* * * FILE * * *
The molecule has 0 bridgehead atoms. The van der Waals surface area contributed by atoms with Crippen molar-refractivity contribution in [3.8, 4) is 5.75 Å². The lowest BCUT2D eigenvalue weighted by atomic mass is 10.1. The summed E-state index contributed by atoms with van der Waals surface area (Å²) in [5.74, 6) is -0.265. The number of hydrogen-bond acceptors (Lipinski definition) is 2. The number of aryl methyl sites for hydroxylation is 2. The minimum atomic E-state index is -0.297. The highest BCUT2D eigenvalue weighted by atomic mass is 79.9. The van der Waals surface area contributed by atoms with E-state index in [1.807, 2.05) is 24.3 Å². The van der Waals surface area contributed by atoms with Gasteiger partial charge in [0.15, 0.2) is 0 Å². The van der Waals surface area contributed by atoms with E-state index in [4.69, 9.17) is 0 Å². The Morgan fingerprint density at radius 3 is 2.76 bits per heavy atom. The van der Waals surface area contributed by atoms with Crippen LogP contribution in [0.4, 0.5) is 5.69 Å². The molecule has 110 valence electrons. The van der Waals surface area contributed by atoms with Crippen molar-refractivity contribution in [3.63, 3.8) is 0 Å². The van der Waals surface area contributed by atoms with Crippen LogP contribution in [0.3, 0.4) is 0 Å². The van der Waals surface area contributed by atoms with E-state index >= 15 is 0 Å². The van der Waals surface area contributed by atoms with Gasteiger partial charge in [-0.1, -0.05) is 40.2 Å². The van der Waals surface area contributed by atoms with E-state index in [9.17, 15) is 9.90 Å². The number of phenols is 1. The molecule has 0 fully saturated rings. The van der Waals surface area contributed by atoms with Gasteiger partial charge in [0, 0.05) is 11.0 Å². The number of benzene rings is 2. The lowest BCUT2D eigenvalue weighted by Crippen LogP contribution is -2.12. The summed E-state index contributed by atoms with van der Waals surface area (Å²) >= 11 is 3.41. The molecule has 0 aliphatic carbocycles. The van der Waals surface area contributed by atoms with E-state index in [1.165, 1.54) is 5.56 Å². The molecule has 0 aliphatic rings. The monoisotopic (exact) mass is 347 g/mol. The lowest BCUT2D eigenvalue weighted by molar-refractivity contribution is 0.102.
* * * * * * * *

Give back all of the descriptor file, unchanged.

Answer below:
The molecule has 0 bridgehead atoms. The van der Waals surface area contributed by atoms with Crippen molar-refractivity contribution in [3.8, 4) is 5.75 Å². The lowest BCUT2D eigenvalue weighted by atomic mass is 10.1. The summed E-state index contributed by atoms with van der Waals surface area (Å²) in [5.74, 6) is -0.265. The number of hydrogen-bond acceptors (Lipinski definition) is 2. The number of aryl methyl sites for hydroxylation is 2. The minimum atomic E-state index is -0.297. The highest BCUT2D eigenvalue weighted by atomic mass is 79.9. The van der Waals surface area contributed by atoms with E-state index in [1.807, 2.05) is 24.3 Å². The van der Waals surface area contributed by atoms with Gasteiger partial charge in [0.15, 0.2) is 0 Å². The van der Waals surface area contributed by atoms with E-state index in [4.69, 9.17) is 0 Å². The Morgan fingerprint density at radius 3 is 2.76 bits per heavy atom. The van der Waals surface area contributed by atoms with Crippen LogP contribution in [0.4, 0.5) is 5.69 Å². The molecule has 110 valence electrons. The van der Waals surface area contributed by atoms with Crippen molar-refractivity contribution in [3.63, 3.8) is 0 Å². The van der Waals surface area contributed by atoms with Crippen LogP contribution in [0.3, 0.4) is 0 Å². The van der Waals surface area contributed by atoms with E-state index >= 15 is 0 Å². The van der Waals surface area contributed by atoms with Gasteiger partial charge in [-0.1, -0.05) is 40.2 Å². The van der Waals surface area contributed by atoms with E-state index in [9.17, 15) is 9.90 Å². The number of phenols is 1. The molecule has 0 fully saturated rings. The van der Waals surface area contributed by atoms with Gasteiger partial charge in [0, 0.05) is 11.0 Å². The number of benzene rings is 2. The lowest BCUT2D eigenvalue weighted by Crippen LogP contribution is -2.12. The summed E-state index contributed by atoms with van der Waals surface area (Å²) >= 11 is 3.41. The molecule has 0 aliphatic carbocycles. The van der Waals surface area contributed by atoms with E-state index in [1.165, 1.54) is 5.56 Å². The molecule has 0 aliphatic rings. The monoisotopic (exact) mass is 347 g/mol. The lowest BCUT2D eigenvalue weighted by molar-refractivity contribution is 0.102.